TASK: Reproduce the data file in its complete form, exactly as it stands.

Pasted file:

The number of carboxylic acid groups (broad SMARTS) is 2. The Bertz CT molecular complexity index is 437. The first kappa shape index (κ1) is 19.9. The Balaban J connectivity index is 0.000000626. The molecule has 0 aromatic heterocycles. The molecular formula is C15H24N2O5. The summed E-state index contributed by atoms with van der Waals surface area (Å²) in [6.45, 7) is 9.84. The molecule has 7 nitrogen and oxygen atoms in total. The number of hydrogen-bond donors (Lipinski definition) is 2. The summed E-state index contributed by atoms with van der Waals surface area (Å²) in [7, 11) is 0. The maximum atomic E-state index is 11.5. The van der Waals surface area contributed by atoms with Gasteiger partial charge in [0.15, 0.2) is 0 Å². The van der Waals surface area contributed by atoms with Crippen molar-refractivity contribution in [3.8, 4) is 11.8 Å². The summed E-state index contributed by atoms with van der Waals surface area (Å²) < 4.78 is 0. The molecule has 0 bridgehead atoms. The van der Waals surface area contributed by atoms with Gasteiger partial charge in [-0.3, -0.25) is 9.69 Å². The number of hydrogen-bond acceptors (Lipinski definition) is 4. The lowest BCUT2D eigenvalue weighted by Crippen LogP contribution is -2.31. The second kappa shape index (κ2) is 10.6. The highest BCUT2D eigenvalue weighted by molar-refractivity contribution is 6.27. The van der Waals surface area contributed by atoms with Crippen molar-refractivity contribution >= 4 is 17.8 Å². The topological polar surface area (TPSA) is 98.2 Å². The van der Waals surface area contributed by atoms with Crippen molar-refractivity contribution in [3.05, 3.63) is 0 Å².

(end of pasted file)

The number of carboxylic acid groups (broad SMARTS) is 2. The Bertz CT molecular complexity index is 437. The first kappa shape index (κ1) is 19.9. The Balaban J connectivity index is 0.000000626. The molecule has 0 aromatic heterocycles. The molecular formula is C15H24N2O5. The summed E-state index contributed by atoms with van der Waals surface area (Å²) in [6.45, 7) is 9.84. The molecule has 7 nitrogen and oxygen atoms in total. The number of hydrogen-bond donors (Lipinski definition) is 2. The summed E-state index contributed by atoms with van der Waals surface area (Å²) in [7, 11) is 0. The maximum atomic E-state index is 11.5. The van der Waals surface area contributed by atoms with Gasteiger partial charge in [0.15, 0.2) is 0 Å². The van der Waals surface area contributed by atoms with Crippen molar-refractivity contribution in [3.8, 4) is 11.8 Å². The summed E-state index contributed by atoms with van der Waals surface area (Å²) < 4.78 is 0. The molecule has 0 bridgehead atoms. The van der Waals surface area contributed by atoms with Gasteiger partial charge in [-0.3, -0.25) is 9.69 Å². The number of hydrogen-bond acceptors (Lipinski definition) is 4. The lowest BCUT2D eigenvalue weighted by Crippen LogP contribution is -2.31. The second kappa shape index (κ2) is 10.6. The highest BCUT2D eigenvalue weighted by molar-refractivity contribution is 6.27. The van der Waals surface area contributed by atoms with Crippen molar-refractivity contribution >= 4 is 17.8 Å². The topological polar surface area (TPSA) is 98.2 Å². The van der Waals surface area contributed by atoms with Crippen molar-refractivity contribution in [3.05, 3.63) is 0 Å².